BRUNSWICK — Maine State Music Theater has opened their 2018 season with the Tony Award-winning musical “Million Dollar Quartet,” a production filled with early rock-n-roll classics and some of the story behind the music and musicians.

“Million Dollar Quartet” was the name coined by record producer Sam Phillips for singular moment in history when his top current and former performers were under one roof at the same time, the famed Sun Studios in Memphis. The performers? Elvis Presley, Carl Perkins, Jerry Lee Lewis and Johnny Cash. Rock-n-Roll pedigree doesn’t get much better than that.

I was not surprised to hear of this production, in the wake of the success of last year’s MSMT opening, “Always Patsy Cline,” featuring the person and music of the legendary performer.

While “Patsy” follows a period of months in her life, “Million Dollar Quartet” is set in just one afternoon, based on reality, fictionalized to give the audience a sense of all the talent and musical history represented by this impromptu summit of men, all of whom were discovered or nurtured from obscurity to stardom by Phillips.

The show features discussions between the characters which give us insight into their relationships, but the real star is the music and, in this case, the musicians.

Jason Loughlin is engaging as Sam Phillips, treating the audience as confidante to relay the pertinent back stories. When the actors portraying the members of the quartet begin to appear on stage, you can be excused for worrying that their characters may be caricatures of the real deal.

What becomes evident is that the producers and performers have studied these giants of rock-n-roll and work hard to emulate the mannerisms for which they are known in a way that is authentic.

Lewis’ hair flip and crowd-pleasing antics, Perkins and Presley’s unique footwork, Cash’s even demeanor and the very singular way each held or approached their instruments. It’s a lovely homage to the originals.

At first, I was also concerned that they would be acting the part, but not actually playing the instruments. This could not be further from the truth. Each actor is a talented musician in their own right and the audience is blessed to experience the talent of the actors and of the originals simultaneously.

The leads are Ari McKay Wilford as Presley; Brandyn Day as the frenetic and irrepressible Lewis; Litchfield, Maine native Scott Moreau as Cash, while production musical director James Barry portrays Perkins.

The latter two starred in the original national tour of “MDQ” and director/choreographer Hunter Foster was the original Sam Phillips in the Broadway production, bringing an incredible depth of experience and talent to this show.

Playing the studio musicians are the talented Zach Crossman and Eric Scott Anthony, who plays an upright bass in ways you likely have not witnessed. Portraying an additional fictionalized character, songstress Brittany Danielle adds perfect levels of femininity to balance out all of the very powerful male presence . All of this genuine musical talent contributes to the sense of this truly being a jam session in the best sense of the phrase.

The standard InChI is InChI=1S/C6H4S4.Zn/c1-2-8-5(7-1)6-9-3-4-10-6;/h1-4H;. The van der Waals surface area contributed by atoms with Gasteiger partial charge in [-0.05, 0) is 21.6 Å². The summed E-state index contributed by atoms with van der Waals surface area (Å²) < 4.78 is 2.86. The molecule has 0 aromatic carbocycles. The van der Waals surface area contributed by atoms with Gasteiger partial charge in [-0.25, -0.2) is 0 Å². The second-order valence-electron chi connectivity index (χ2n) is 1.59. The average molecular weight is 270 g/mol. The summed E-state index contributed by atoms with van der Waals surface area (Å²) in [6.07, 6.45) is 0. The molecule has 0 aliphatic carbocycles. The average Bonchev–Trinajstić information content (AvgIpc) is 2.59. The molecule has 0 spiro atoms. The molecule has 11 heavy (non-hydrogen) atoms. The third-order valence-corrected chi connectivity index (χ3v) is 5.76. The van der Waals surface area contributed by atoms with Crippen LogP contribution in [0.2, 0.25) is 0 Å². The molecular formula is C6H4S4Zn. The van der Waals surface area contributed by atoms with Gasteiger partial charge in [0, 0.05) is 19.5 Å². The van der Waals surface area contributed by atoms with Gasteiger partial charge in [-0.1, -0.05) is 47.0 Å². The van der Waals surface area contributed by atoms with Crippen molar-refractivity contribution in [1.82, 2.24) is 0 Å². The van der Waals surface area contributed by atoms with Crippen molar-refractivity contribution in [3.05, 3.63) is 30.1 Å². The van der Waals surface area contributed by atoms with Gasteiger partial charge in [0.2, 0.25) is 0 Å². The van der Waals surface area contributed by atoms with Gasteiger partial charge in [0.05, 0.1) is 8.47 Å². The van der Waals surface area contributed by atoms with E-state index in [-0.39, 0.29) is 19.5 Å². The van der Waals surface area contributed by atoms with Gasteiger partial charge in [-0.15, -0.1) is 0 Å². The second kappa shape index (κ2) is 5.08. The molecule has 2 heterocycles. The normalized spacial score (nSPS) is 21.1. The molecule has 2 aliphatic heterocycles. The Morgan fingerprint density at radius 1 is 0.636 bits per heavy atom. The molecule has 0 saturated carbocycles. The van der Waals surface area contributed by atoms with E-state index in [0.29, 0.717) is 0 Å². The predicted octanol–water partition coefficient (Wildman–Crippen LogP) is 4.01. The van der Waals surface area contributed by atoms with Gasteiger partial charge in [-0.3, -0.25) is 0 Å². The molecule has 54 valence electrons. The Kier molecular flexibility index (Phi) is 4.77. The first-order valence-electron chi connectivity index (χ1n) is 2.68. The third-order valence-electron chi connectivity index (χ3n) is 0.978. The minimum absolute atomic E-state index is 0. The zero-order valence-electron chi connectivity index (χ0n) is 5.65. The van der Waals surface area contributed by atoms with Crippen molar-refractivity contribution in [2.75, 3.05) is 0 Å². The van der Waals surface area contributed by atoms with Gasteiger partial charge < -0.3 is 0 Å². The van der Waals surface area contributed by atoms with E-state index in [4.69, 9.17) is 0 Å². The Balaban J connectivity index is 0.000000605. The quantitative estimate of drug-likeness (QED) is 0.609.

The musical is filled with couple dozen classic rock-n-roll songs including “Blue Suede Shoes,” “Walk the Line,” “Who Do You Love” and “Great Balls of Fire,” as well as gospel keystones like “Peace in the Valley’ and ‘I Shall Not Be Moved.”

When a production like this is bringing to the audience a moment in time, I look around a little to see how folks are reacting. I expected this music to resonate with those in the audience who came of age listening to the “devil’s music” of the 1950s, and to those of us who are their children.

I wondered if the younger generations have any idea of the people and history that I take for granted as the bedrock of what is know as rock today. I saw a man in his 60s about to jump over the balcony with excitement, and many seniors bopping their heads and bouncing their shoulders or feet along to the music.

Then, I saw a young girl be-bopping joyfully, as well.

At intermission, I spoke with a woman who was already enthralled, “I’m with my 12-year-old son, he loves to sing. I hope he’s inspired,” she said.

Right then I knew my favorite part already. “Million Dollar Quartet,” like “Always, Patsy Cline” allows older generations to relive a moment in time, while giving upcoming generations to immerse in it.

To be infused with a sense of the history of how radical it was for these performers to be their unique selves and change the face of music. To taste of what is was to experience these raw talents and magnetic personalities. Farm boys who timidly walked into a little studio in Memphis with a dream, and walked out as icons.

“Million Dollar Quartet” runs through June 23 and MSMT has added two matinées to accommodate interest. Tickets are available at www.msmt.org, by calling 725-8769, or in person by visiting the Box Office located at in the Pickard Theater at 1 Bath Road. Visit www.msmt.org for more information.

Tamara Lilly is a Woolwich native with 30-plus years as performer, tech, producer, director, teacher, board member and staff at community theaters in Texas, Pennsylvania, and Maine. Find the Stage Door Diva Podcast on iTunes or stagedoordiva.com. Tamara can be reached at:
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